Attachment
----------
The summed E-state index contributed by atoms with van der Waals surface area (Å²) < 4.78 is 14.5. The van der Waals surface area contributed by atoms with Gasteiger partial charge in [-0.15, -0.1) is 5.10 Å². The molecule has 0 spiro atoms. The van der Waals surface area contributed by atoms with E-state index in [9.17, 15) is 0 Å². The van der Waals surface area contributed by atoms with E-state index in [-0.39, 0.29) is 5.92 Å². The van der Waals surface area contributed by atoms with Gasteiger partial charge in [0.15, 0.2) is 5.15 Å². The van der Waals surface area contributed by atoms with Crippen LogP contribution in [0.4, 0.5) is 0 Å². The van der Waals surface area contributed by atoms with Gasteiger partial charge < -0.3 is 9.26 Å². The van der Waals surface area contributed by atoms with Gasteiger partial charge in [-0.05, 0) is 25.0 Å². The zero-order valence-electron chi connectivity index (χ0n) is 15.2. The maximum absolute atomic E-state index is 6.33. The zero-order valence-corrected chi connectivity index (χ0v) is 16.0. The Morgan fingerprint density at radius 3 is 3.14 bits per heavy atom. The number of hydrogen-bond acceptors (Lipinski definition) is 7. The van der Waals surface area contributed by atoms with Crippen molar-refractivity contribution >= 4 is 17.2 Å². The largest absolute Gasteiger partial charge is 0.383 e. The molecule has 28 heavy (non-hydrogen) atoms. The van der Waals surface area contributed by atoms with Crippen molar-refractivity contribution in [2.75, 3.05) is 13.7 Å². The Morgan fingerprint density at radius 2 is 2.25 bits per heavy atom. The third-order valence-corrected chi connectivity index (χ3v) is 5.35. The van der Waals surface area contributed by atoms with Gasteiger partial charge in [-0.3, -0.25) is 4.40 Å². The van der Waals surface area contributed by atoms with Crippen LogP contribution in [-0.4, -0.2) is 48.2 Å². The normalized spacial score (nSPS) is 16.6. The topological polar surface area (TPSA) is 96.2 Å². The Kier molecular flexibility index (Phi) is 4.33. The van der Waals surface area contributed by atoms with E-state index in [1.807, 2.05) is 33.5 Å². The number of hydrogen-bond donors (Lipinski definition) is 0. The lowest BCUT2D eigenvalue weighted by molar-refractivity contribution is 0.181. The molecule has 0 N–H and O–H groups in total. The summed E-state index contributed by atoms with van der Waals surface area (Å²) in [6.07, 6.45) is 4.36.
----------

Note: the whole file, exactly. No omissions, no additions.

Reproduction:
The summed E-state index contributed by atoms with van der Waals surface area (Å²) < 4.78 is 14.5. The van der Waals surface area contributed by atoms with Gasteiger partial charge in [-0.15, -0.1) is 5.10 Å². The molecule has 0 spiro atoms. The van der Waals surface area contributed by atoms with E-state index in [9.17, 15) is 0 Å². The van der Waals surface area contributed by atoms with E-state index in [-0.39, 0.29) is 5.92 Å². The van der Waals surface area contributed by atoms with Gasteiger partial charge in [0.15, 0.2) is 5.15 Å². The van der Waals surface area contributed by atoms with Crippen LogP contribution in [0.4, 0.5) is 0 Å². The van der Waals surface area contributed by atoms with Gasteiger partial charge < -0.3 is 9.26 Å². The van der Waals surface area contributed by atoms with Gasteiger partial charge in [-0.05, 0) is 25.0 Å². The zero-order valence-electron chi connectivity index (χ0n) is 15.2. The maximum absolute atomic E-state index is 6.33. The zero-order valence-corrected chi connectivity index (χ0v) is 16.0. The Morgan fingerprint density at radius 3 is 3.14 bits per heavy atom. The number of hydrogen-bond acceptors (Lipinski definition) is 7. The van der Waals surface area contributed by atoms with Crippen molar-refractivity contribution >= 4 is 17.2 Å². The largest absolute Gasteiger partial charge is 0.383 e. The molecule has 28 heavy (non-hydrogen) atoms. The van der Waals surface area contributed by atoms with Crippen molar-refractivity contribution in [2.75, 3.05) is 13.7 Å². The Morgan fingerprint density at radius 2 is 2.25 bits per heavy atom. The third-order valence-corrected chi connectivity index (χ3v) is 5.35. The van der Waals surface area contributed by atoms with Gasteiger partial charge in [-0.3, -0.25) is 4.40 Å². The van der Waals surface area contributed by atoms with Crippen LogP contribution in [-0.4, -0.2) is 48.2 Å². The normalized spacial score (nSPS) is 16.6. The topological polar surface area (TPSA) is 96.2 Å². The Kier molecular flexibility index (Phi) is 4.33. The van der Waals surface area contributed by atoms with E-state index in [1.807, 2.05) is 33.5 Å². The number of hydrogen-bond donors (Lipinski definition) is 0. The lowest BCUT2D eigenvalue weighted by molar-refractivity contribution is 0.181. The molecule has 0 N–H and O–H groups in total. The summed E-state index contributed by atoms with van der Waals surface area (Å²) in [6.07, 6.45) is 4.36.